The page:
Friday, May 29, 2020

A Lovely Day at the Beach

It's FINALLY happened. The Eagle and the Sparrow is out! 

There's still more to do, like update (on today's agenda) and reviews will come in and...WHEW!

This is the Amazon (US) paperback link.

This is the link that leads to all the other stores, for e-formats and paperbacks.

With most of that out of the way, with Please Stay Home morphing into Please Go Out Slowly and Safely, I wanted to do something FUN!

My initial plan was to go to the National Museum, where I wanted to go to the Archeology museum and several more in that giant Ueno complex for research (I am almost obsessive about accurate and very deep research) and just for fun, since it's been a while since I've been there.

But it's not open until June 2.  So...I went to Jonanshima, a large beachfront park on the Pacific at the eastern edge of Ota-ku. I've never been there before. I plan to go back.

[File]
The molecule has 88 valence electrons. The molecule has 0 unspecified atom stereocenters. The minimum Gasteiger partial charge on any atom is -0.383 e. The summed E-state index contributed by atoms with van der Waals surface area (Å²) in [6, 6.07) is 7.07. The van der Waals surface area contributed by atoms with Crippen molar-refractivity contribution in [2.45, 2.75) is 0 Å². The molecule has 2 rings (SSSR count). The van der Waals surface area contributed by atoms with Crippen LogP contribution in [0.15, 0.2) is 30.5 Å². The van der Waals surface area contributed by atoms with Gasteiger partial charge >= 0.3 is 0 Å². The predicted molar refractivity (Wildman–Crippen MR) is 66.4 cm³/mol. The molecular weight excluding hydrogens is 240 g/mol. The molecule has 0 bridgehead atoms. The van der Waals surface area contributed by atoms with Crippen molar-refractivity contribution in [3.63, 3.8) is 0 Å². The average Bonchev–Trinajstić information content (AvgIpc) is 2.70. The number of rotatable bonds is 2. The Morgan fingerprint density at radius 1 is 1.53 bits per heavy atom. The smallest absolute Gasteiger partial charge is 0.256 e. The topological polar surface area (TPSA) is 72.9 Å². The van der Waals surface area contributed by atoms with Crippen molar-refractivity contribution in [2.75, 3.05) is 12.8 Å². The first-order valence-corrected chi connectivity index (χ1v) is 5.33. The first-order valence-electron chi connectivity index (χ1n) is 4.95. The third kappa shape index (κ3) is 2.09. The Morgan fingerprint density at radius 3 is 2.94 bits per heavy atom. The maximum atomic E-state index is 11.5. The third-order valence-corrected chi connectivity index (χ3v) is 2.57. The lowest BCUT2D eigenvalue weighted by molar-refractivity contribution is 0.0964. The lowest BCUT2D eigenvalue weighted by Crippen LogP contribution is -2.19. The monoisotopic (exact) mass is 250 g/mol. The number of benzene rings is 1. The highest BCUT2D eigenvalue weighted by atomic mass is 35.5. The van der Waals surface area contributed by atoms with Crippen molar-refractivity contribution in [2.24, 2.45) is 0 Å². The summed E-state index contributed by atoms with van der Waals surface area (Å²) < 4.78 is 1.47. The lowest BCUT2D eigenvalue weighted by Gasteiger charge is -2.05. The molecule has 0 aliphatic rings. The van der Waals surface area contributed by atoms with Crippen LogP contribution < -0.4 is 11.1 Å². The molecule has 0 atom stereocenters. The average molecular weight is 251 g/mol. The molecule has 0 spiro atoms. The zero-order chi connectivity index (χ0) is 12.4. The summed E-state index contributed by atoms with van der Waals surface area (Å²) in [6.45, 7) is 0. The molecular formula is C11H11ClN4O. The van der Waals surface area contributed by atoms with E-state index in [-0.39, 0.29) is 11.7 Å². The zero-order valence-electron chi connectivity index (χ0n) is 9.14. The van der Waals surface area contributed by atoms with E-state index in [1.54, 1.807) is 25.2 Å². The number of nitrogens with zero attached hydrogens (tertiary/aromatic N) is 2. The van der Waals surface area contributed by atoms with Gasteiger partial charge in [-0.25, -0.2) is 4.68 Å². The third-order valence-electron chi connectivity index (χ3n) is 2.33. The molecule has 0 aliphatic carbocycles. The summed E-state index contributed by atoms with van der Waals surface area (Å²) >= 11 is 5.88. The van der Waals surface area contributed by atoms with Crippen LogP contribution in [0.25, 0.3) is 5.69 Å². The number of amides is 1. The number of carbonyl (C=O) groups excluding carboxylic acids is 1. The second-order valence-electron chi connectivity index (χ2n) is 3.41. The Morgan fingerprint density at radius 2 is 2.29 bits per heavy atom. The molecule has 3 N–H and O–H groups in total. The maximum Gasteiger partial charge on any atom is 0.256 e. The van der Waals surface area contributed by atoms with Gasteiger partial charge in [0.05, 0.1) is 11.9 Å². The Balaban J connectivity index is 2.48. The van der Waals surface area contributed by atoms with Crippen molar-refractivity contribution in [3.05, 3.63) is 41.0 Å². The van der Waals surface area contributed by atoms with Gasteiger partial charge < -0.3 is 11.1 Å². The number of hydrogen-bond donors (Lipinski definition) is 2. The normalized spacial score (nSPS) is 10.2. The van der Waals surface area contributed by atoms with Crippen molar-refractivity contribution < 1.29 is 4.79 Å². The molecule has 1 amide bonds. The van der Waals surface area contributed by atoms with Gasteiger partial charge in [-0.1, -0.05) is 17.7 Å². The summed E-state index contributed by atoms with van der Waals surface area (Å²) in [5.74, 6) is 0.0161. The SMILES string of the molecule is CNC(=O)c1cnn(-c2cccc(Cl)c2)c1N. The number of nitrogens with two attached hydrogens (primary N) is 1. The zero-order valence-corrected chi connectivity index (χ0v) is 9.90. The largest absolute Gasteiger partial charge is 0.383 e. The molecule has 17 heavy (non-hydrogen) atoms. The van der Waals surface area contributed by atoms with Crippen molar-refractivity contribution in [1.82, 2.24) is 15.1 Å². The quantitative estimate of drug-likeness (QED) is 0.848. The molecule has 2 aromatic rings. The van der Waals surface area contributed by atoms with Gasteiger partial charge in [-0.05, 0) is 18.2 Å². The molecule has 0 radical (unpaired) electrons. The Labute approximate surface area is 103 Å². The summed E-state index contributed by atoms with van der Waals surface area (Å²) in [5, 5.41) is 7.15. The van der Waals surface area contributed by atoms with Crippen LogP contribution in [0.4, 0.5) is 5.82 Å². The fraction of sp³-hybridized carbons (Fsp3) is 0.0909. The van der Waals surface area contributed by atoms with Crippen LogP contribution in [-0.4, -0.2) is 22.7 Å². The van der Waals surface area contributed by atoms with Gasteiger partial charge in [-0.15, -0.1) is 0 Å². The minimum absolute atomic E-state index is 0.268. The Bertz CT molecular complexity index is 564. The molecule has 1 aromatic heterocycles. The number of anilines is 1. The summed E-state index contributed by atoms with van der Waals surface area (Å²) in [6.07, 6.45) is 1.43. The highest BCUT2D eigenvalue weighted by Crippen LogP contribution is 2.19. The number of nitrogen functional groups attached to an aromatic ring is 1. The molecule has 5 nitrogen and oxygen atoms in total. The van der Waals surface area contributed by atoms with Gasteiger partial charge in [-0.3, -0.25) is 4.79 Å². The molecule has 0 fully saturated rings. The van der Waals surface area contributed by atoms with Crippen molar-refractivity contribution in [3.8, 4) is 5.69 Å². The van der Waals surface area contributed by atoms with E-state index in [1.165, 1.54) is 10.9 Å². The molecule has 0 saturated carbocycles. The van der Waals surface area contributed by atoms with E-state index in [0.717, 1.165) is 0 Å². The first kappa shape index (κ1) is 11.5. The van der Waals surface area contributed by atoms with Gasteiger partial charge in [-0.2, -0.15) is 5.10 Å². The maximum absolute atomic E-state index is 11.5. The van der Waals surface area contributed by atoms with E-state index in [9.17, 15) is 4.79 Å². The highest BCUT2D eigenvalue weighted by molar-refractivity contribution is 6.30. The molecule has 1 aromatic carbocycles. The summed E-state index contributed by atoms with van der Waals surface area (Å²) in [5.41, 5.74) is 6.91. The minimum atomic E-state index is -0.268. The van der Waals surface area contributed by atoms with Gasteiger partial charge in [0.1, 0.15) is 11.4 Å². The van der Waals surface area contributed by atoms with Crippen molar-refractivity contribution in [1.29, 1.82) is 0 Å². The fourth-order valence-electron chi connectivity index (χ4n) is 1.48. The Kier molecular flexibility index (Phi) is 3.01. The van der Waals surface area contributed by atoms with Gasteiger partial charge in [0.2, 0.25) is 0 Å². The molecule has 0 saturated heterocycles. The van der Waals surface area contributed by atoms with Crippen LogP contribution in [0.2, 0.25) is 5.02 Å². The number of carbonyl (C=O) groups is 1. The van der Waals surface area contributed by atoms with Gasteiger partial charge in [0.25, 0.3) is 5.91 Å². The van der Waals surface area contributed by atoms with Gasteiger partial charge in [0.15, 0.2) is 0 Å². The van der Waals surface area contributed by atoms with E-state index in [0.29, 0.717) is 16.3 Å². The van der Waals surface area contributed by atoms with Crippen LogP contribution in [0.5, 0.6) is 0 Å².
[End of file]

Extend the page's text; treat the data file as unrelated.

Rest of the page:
First you go to Omori station on the uncrowded, masked and socially distanced train (1 stop) . Check. Then you get on the uncrowded, masked and socially distanced 32 bus. This fairly long route goes out to Jonanshima and back. It passes through the Ota Market, which is, I understand the biggest wholesale market in Tokyo. It's so big it has FOUR bus stops in it.  The flower building, the fruit and vegetable building and the fish building are all clearly marked with giant sculptures. I understand it's possible to visit it and it's interesting for sure -- even from the loading docks, which the bus circles on its path around this vast complex.  The bus goes past another large park -- there are several large parks out here at the edge of the country --  but the end of the line is Jonanshima.

There's camping at Jonanshima. Genuine camping within the 23 Wards of Tokyo!  I didn't find out the details, but there were people camping, and plenty of people with tent-shelters and coolers and kids set up for the day.